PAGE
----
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Process, Exemption, Approval

The following Guidelines are excerpts from the IRB Guidebook and other material online at the Office of Human Research Protections (http://www.hhs.gov/ohrp/). No human research may be initiated or conducted without the written approval or determination of exemption by the IRB. A link to the submission form can be found at the bottom of this page.

Under no circumstances should human research data be collected prior to written approval or exemption by the IRB.
Collecting data without IRB review may result in serious consequences, including (a) the researcher being asked to destroy any data collected, (b) large federal fines levied against the researcher, (c) large federal fines levied against the institution, and (d) a federally-imposed ban on research at the institution. The IRB chairperson will investigate any reports of noncompliance, and will consult with the other IRB members about the appropriate course of action. The decision reached by the IRB will be communicated to the researcher, the supervising faculty member (if applicable), and the department chairperson.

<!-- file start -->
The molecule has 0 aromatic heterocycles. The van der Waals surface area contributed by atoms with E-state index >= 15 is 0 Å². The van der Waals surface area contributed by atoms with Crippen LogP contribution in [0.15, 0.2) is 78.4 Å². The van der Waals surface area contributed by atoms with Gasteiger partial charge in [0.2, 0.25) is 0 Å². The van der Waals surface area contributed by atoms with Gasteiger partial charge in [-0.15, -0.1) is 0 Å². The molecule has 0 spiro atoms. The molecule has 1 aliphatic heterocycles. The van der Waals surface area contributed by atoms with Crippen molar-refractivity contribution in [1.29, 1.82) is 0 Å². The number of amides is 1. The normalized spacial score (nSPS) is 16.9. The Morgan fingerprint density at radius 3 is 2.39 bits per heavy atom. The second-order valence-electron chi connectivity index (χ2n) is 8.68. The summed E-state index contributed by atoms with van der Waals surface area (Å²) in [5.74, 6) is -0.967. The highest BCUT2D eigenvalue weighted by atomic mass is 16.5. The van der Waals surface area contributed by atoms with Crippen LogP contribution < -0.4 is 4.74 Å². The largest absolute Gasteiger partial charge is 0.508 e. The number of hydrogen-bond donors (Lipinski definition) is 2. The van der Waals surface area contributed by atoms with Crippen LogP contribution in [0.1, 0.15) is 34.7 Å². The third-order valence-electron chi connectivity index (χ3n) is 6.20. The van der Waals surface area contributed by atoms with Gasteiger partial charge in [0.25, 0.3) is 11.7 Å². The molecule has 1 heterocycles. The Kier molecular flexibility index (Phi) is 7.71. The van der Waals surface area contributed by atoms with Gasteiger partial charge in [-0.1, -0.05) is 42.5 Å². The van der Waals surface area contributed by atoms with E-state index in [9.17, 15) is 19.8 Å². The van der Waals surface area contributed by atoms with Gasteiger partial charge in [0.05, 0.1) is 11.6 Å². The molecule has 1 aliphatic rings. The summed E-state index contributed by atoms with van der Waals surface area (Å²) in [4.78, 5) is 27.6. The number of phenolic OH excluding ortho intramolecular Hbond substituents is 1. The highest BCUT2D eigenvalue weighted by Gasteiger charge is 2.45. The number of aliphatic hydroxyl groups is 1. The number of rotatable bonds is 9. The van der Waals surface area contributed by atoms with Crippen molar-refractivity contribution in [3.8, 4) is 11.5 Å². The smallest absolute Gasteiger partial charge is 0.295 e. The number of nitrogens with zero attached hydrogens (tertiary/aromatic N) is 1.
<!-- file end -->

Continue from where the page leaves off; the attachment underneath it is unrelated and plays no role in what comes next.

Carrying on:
What is reviewed by the IRB?

The IRB process is mandated by the Federal Government for research involving human subjects,and the process is explained in Title 45 Part 46 of the Code of Federal Regulations.

  • What is "research?"- a systematic investigation, including research development, testing and evaluation, designed to develop or contribute to generalizable knowledge
    *Mount St. Joseph University considers all human studies that contribute to generalizable knowledge, whether conducted by students or faculty, as research.
  • What are "human subjects?"— living individual(s) about whom an investigator (whether professional or student) conducting research obtains (1) data through intervention or interaction with the individual, or (2) identifiable private information.
  • What is "identifiable private information?" - information about behavior that occurs in a context in which an individual can reasonably expect that no observation is taking place, and information which has been provided for specific purposes by an individual and which the individual can reasonable expect will not be made public (for example, a medical record).

The purpose of IRB review is to determine whether:

  • procedures of the research will minimize risks to subjects
  • risks to subjects are reasonable in relation to expected benefits (Risk/Benefit Analysis)
  • selection of subjects is equitable
  • informed consent is sought
  • research plan makes adequate provision for monitoring data collected to ensure safety of subjects, the protection of privacy, and the confidentiality of data
  • appropriate safeguards are included to protect the rights and welfare of subjects

If you are uncertain if your project needs IRB review, complete and submit the "Determining Human Research" form in the Forms section below.

Types of Review